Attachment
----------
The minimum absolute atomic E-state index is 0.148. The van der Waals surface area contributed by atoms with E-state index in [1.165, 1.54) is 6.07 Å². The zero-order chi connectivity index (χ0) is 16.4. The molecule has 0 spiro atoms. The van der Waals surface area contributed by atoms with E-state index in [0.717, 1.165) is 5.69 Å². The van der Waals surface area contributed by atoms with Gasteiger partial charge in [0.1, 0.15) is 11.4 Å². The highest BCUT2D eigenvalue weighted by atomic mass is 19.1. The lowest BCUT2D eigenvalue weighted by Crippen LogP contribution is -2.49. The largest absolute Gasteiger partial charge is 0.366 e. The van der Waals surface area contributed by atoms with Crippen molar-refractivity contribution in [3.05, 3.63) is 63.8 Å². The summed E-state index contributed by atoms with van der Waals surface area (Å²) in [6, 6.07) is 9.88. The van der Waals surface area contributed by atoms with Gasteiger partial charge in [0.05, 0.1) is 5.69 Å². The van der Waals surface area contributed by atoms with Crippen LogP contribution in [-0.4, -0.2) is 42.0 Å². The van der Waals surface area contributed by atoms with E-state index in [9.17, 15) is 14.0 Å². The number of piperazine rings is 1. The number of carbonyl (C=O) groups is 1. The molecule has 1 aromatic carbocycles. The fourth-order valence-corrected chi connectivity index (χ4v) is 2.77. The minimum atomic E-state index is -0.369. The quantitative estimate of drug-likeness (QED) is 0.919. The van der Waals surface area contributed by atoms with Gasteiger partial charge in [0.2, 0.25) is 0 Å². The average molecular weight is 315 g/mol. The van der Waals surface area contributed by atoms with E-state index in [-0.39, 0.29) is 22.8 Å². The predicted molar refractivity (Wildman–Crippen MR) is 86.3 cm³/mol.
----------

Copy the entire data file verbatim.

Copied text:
The minimum absolute atomic E-state index is 0.148. The van der Waals surface area contributed by atoms with E-state index in [1.165, 1.54) is 6.07 Å². The zero-order chi connectivity index (χ0) is 16.4. The molecule has 0 spiro atoms. The van der Waals surface area contributed by atoms with E-state index in [0.717, 1.165) is 5.69 Å². The van der Waals surface area contributed by atoms with Gasteiger partial charge in [0.1, 0.15) is 11.4 Å². The highest BCUT2D eigenvalue weighted by atomic mass is 19.1. The lowest BCUT2D eigenvalue weighted by Crippen LogP contribution is -2.49. The largest absolute Gasteiger partial charge is 0.366 e. The van der Waals surface area contributed by atoms with Crippen molar-refractivity contribution in [3.05, 3.63) is 63.8 Å². The summed E-state index contributed by atoms with van der Waals surface area (Å²) in [6, 6.07) is 9.88. The van der Waals surface area contributed by atoms with Gasteiger partial charge in [0.05, 0.1) is 5.69 Å². The van der Waals surface area contributed by atoms with Crippen LogP contribution in [-0.4, -0.2) is 42.0 Å². The van der Waals surface area contributed by atoms with E-state index in [9.17, 15) is 14.0 Å². The number of piperazine rings is 1. The number of carbonyl (C=O) groups is 1. The molecule has 1 aromatic carbocycles. The fourth-order valence-corrected chi connectivity index (χ4v) is 2.77. The minimum atomic E-state index is -0.369. The quantitative estimate of drug-likeness (QED) is 0.919. The van der Waals surface area contributed by atoms with Gasteiger partial charge in [0.2, 0.25) is 0 Å². The average molecular weight is 315 g/mol. The van der Waals surface area contributed by atoms with E-state index in [-0.39, 0.29) is 22.8 Å². The predicted molar refractivity (Wildman–Crippen MR) is 86.3 cm³/mol.